HOLMES: Right.

HARRIS: ...Season 2, the twist with Love, I think, was really, really fascinating. And with Season 3, it's like, now we're going to sort of subvert these tropes about marriage and also suburban, mostly white, yuppie lifestyle. And I don't think it translates as interestingly or feels as subversive as the previous two seasons do because we've seen this happen before. We've seen all of these...

HOLMES: Yeah.

HARRIS: ...Deconstructions of suburban life. And I don't think the show is really able to make that as interesting as it could be, even with the added layer of, oh, but these are also two, like, serial killers who can't stop killing (laughter).

HOLMES: Right, right.

HARRIS: To me, it didn't do enough. So I'm curious...

HOLMES: Yeah.

HARRIS: ...To hear what your thoughts were on how it translates for you, especially not knowing what happened before. I mean, Season 3 does hint at things and refers back to...

HOLMES: Right.

HARRIS: ...Certain things. But I can imagine it might have been a little bit, like, confusing.

HOLMES: So I'm not necessarily big into, like, super violent monster things with very weird exceptions. So when I heard that this was like a very close up, like, watch this guy stalking and terrorizing this woman, it really did not sound like a me kind of thing. And then there was enough coverage at the end of that season where the coverage of the finale of that first season pretty much went pretty explicitly down a road of, like, this ultimately turned out the way it always had to turn out, which is that you think maybe he's not going to ultimately kill her, but he ultimately does, right? And so I definitely knew that that was how that season had ended.

So I had, I think, looked at some, you know, summaries and stuff like that because, even though I didn't want to watch it, I was curious about it because people thought it was interesting. It was making it onto, you know, year-end lists. So I was pretty familiar with what had happened in that first season. The second season, the descriptions that I read of it were a little more confusing, so I definitely did not follow as closely what the results of the second season had been, except that I knew that there was a woman who to some degree kind of turned the tables on him a bit. The other thing I had been very aware of was this kind of dialogue that's taken place in the press and with interviews with Penn Badgley about the way people relate to Joe. Because, like you said, Joe is attractive, charismatic, funny sometimes, you know, written to be funny sometimes.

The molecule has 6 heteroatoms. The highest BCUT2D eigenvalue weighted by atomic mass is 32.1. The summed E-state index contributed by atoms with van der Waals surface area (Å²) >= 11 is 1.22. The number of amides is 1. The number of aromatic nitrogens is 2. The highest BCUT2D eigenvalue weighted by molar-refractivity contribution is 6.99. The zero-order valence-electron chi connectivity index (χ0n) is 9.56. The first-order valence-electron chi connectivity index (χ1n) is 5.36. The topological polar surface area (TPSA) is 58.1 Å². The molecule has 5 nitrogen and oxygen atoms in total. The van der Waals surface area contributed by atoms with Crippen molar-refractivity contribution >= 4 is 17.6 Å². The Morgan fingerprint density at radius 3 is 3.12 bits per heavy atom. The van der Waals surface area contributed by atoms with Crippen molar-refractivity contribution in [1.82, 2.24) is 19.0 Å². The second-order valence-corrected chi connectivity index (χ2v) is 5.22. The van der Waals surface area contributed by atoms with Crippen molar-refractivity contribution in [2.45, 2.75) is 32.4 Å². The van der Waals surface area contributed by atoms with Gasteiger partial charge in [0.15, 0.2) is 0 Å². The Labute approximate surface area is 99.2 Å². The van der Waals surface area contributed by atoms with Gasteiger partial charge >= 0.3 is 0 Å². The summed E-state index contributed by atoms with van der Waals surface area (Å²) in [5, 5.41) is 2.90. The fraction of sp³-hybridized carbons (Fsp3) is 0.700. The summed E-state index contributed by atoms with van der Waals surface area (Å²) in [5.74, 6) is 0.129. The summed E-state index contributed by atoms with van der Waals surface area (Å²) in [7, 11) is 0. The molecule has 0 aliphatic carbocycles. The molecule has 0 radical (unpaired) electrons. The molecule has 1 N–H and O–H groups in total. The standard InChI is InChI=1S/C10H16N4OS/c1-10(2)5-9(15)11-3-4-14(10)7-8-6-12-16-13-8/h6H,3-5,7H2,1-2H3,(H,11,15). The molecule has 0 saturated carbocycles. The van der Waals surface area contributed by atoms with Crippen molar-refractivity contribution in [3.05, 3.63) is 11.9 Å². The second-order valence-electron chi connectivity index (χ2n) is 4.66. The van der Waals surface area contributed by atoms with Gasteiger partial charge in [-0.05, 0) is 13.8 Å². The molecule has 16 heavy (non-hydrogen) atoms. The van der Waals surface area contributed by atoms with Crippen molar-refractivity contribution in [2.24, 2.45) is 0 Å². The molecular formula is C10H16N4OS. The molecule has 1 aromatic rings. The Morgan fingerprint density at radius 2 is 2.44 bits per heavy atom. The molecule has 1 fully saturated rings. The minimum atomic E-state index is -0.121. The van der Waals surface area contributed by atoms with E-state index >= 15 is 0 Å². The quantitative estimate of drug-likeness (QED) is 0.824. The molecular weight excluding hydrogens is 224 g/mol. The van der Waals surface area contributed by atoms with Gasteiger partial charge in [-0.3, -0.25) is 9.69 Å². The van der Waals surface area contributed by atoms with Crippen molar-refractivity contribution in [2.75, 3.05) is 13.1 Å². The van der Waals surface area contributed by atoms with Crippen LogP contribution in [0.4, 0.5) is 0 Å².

HARRIS: Yeah.

HOLMES: And there's a real risk of people kind of attaching to him in a way that feels gross and weird as opposed to what you're talking about, which is demystifying, like, how guys like this really operate and think. And the thing that was interesting to me was, I think now that you have this woman operating who you're not seeing the world from her point of view nearly as much as you do his, she's not the narrator, right? You know, he's not in every scene. There are scenes that are Love and somebody else. But you definitely don't get her POV the same way you get his. And what that starts to mean is that he is legitimately presented as harried because of this difficult, demanding, irrational woman that he lives with. And I think the shift in that perspective where there's someone now of whom he is sort of not a victim, but like who he is - sort of constantly rolling his eyes like, oh, me and the wife. I was a little uncomfortable with where that put the audience relative to Joe. Do you know what I mean?

HARRIS: I can totally see that. I mean, I think one thing that I do appreciate about this season is that one of the questions that the show I think is asking is like, OK, what does justice for Joe - like, against Joe...

HOLMES: Right.

HARRIS: ...Look like? And again, this is where the metaphors and the themes kind of become sort of rote. But there is a way to look at this as, like, this is his prison. This is his punishment - is being trapped in this super sterile world of, like, it's in the bay, in the Bay Area, where, you know, there's mommy bloggers and everything's vegan or organic or whatever, and that is his own personal sort of hell. The other thing that I think the first few seasons do so well is that the entire time we're in Joe's mind, he still thinks that he's a good dude (laughter). He justifies every killing, everything he does. In the first two seasons, they had sort of two different younger figures who came into his life in a way who he was, like, trying to protect.

HOLMES: Yeah.